A box (plastic or cardboard) is the best way to go when raising baby chicks, but it will need to be cleaned out everyday. Because your new baby chicks have just come from somewhere across the country, it’s important to wear gloves when cleaning up their droppings until their systems are cleaned out and free from the stuff they picked up at the hatchery & feed store.
Baby chicks & body temperature
Like I said before, baby chicks aren’t that fabulous at maintaining their body temperature. Once they’re adults, they’ll be hardy and able to handle cold temps and hot temps, but for now they need some extra care.
A heat lamp will give them just what they need until they’re old enough to maintain their body temperature on their own. They need 95 degrees for the first week, 90 the second week, 85 the next and so on. Once they reach the age where they can handle the temperature in your location, you are free to place them outside (with maybe a heat lamp on at night).
TIP: Watch your baby chicks. If they are huddled in a corner they are cold. If they are walking around they are nice and warm.
What about diseases or sicknesses when raising baby chicks?
When baby chicks come from the hatchery & feed store, they are carrying with them a higher amount of intestinal bacteria than normal. Combine this with the stress of transportation, and you’ve got a baby chick who’s going to be more sensitive to sickness. Now, the answer with most farmers is to feed an anti-biotic feed, but we aren’t most farmers and here’s what we do to take our baby chicks through this phase.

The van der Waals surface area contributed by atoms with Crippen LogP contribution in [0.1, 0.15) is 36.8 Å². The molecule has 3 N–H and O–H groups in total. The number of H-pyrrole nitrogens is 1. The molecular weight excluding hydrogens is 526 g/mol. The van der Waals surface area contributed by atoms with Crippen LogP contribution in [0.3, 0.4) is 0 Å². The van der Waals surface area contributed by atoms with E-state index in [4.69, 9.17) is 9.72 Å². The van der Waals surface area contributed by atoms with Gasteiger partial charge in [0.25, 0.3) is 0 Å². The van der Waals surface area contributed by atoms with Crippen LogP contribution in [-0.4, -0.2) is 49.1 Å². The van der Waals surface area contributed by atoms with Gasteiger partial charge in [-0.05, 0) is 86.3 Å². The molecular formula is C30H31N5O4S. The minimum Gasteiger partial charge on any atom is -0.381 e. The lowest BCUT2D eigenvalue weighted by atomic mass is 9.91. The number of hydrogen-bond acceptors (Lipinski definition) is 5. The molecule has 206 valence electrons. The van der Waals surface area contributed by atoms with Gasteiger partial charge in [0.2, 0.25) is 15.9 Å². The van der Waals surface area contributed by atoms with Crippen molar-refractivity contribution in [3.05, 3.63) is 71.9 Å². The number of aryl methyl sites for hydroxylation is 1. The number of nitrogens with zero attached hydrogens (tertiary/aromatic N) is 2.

- We feed organic, NON-GMO feed.
- We add Molly’s Herbal Dewormer to their feed (this is a blend that helps rid the intestines of parasites and other harmful bacteria in the intestinal tract. I couldn’t recommend this more. It works!)
- For the first 2 weeks of the baby chicks stay, we make sure to wash our hands after each time we handle them. After that, we don’t worry as much. We still encourage our kids to wash their hands, but we’re not as worried about our kids becoming sick from anything. We encourage a good exposure to bacteria here on the farm, and it’s helps our kid’s immunity become strong!
Raising baby chicks is an adventure!
I think every child should get the chance to raise baby chicks. It’s so fun for kids to get involved with the feeding and caring for them! And be sure to take a picture of that chicken pirate of yours. Because it will happen:)